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A buzz’s life

Creating buzz is a struggle. It is a marriage between online and offline efforts and there’s no formula for getting it right. It’s a painstaking effort to make the buzz a loud and strong sound. One has to think about how to make one whisper become everybody’s shout. The sleepless nights and busy days dedicated to the very detailed communication plans turn into everyday affairs. Buzz generation is a carefully planned and plotted scheme—yes, but not always.

I’m pretty sure Rebecca Black didn’t plan for her video to turn viral.

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Who wouldn’t want to go to parties and events? Being invited to these kinds of events only makes you part of the A-list. However, it becomes a different part of the story when you are the one running around making sure that the event goes off without a hitch.

Aside from my Starcom experience, I also had a short stint as a production assistant. I wasn’t as lucky as others that ventured into events and have gone to faraway places but I absolutely loved the experience. I had always been interested in events as a possible career path for me and last summer, I was able to try it for real. Unfortunately, I wasn’t able to take part in the planning because by the time they took me aboard, the planning phases were over and the implementation was already the focus.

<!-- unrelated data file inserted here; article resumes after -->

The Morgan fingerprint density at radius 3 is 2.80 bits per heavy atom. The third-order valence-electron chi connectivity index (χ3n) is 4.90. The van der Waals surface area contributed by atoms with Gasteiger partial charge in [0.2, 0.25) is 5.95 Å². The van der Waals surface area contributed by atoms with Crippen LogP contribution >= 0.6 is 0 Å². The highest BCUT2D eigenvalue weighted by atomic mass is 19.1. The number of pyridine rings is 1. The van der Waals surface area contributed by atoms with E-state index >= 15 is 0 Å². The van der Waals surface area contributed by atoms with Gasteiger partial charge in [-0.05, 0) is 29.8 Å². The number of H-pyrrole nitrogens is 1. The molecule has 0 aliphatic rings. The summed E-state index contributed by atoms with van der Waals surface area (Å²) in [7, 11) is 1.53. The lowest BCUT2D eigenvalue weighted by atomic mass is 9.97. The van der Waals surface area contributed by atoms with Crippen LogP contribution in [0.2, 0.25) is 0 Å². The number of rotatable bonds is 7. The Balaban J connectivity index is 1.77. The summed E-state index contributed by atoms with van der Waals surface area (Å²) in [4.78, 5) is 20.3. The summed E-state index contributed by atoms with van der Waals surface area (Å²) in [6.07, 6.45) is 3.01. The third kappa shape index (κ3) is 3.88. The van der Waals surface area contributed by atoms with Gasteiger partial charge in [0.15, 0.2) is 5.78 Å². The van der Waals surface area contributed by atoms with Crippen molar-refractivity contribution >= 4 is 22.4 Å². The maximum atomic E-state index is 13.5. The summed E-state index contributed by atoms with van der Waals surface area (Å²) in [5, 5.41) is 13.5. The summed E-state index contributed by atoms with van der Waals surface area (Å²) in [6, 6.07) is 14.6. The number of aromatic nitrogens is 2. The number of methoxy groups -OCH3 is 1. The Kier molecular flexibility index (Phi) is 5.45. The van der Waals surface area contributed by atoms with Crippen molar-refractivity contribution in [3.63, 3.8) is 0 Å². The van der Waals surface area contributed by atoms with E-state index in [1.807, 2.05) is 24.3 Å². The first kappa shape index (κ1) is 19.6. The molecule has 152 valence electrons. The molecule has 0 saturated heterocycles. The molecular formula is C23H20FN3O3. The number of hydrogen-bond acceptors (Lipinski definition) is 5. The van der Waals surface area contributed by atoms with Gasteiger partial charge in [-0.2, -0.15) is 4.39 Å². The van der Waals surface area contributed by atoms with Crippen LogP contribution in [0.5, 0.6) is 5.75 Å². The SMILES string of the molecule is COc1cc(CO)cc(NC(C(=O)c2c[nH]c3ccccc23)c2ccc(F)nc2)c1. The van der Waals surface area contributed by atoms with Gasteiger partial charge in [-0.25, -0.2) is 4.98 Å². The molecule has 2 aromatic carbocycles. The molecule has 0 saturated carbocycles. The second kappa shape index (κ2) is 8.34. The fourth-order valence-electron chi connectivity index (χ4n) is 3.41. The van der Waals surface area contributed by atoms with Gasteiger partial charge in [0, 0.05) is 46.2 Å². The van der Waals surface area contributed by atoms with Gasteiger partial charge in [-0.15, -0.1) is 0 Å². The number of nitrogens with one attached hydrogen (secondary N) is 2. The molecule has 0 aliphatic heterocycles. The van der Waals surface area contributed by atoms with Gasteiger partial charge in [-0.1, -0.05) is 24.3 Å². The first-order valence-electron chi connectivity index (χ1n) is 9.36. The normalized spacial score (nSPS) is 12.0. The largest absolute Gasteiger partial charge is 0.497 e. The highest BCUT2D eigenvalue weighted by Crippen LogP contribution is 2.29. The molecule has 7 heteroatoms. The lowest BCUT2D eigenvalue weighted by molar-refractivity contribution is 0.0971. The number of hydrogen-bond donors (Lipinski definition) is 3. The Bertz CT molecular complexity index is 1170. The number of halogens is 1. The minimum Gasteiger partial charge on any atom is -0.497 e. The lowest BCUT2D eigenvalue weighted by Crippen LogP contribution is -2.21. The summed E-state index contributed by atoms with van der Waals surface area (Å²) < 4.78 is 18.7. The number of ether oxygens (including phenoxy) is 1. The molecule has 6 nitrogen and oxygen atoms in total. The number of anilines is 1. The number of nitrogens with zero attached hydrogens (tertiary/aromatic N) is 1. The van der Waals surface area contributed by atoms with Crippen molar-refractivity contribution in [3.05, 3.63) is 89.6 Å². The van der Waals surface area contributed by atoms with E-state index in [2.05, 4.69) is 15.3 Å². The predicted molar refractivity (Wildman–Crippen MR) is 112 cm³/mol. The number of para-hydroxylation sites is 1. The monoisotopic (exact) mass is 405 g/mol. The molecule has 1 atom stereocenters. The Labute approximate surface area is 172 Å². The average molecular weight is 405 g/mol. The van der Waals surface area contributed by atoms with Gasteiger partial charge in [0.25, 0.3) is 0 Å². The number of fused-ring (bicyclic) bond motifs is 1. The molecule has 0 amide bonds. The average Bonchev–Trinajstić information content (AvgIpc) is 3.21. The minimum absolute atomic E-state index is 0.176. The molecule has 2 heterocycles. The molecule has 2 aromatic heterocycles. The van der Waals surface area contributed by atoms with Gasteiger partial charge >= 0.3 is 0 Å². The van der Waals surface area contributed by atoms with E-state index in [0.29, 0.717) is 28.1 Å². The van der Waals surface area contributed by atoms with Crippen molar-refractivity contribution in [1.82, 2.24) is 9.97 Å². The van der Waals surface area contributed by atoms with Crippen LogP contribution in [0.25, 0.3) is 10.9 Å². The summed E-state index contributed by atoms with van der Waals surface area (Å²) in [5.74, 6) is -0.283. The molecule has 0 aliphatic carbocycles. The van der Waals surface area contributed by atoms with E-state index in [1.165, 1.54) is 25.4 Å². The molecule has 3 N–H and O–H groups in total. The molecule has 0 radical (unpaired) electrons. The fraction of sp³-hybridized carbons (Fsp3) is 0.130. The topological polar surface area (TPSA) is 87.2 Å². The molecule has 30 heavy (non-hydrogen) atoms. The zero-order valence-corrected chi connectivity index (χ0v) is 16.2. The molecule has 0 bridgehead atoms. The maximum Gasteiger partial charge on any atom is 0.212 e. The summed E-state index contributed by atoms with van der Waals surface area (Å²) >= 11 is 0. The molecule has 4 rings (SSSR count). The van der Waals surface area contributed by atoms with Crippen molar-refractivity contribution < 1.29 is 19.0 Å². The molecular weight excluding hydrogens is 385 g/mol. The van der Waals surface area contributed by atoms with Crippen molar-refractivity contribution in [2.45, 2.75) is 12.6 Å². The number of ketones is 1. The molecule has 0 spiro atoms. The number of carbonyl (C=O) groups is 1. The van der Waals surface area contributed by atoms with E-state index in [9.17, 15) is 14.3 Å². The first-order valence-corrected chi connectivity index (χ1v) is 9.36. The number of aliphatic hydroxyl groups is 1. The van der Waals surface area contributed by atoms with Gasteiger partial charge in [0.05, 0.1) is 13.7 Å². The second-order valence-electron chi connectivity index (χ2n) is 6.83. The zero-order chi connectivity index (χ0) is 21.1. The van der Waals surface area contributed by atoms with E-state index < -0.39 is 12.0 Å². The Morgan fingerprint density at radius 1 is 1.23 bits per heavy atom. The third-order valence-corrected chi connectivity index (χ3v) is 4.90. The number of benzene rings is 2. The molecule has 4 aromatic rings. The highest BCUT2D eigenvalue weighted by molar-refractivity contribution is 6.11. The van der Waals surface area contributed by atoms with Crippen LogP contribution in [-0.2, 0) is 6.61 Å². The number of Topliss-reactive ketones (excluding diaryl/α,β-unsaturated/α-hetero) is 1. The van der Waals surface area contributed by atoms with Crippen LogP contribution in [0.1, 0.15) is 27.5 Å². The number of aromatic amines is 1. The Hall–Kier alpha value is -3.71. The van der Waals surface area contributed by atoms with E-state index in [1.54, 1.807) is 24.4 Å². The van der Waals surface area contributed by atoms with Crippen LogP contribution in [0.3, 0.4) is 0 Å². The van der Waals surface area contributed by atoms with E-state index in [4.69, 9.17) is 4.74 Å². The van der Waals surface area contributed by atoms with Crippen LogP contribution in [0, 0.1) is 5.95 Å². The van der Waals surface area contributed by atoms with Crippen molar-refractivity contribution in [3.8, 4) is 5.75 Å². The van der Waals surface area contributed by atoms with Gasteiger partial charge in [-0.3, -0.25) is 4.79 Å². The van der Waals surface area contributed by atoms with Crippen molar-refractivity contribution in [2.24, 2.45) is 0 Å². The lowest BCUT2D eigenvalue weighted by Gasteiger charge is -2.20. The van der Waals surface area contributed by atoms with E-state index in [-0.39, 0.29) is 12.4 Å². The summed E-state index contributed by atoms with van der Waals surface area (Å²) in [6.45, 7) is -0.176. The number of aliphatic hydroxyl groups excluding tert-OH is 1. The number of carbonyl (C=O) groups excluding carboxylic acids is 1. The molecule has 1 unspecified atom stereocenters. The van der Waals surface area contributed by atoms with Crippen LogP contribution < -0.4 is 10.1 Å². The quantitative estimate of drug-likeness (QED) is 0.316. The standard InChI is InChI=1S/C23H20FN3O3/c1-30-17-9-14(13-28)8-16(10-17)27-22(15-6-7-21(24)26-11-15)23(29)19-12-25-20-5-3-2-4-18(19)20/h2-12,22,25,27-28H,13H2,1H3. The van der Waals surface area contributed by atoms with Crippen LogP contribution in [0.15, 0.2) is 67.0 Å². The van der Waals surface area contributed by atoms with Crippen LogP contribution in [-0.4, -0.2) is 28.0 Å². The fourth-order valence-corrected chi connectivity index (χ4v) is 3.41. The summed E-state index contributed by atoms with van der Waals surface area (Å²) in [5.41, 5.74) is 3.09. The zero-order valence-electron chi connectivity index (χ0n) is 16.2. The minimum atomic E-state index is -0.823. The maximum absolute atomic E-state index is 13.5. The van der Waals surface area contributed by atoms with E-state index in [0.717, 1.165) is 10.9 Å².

My first event was held at a famous lounge in a famous hotel. The event was for a famous manufacturer of printers. I was both excited and nervous. It was a small and intimate event but it was still important to get things right. View full article »


Brilliant ideas are sometimes too bright that it turns us blind. The danger of being impressed with one’s own work is that one tends to focus on the bright side alone. Looking at the bright side is good but failing to look at what’s on the other side is suicidal.

Afraid of the dark? You should be. Lots of dangerous things are lurking in the dark. In there, bad things are just waiting to happen.

More often than not, we become too absorbed in our own work that we only look at how it will turn out to be a success. We tend to forget looking into why it may not work.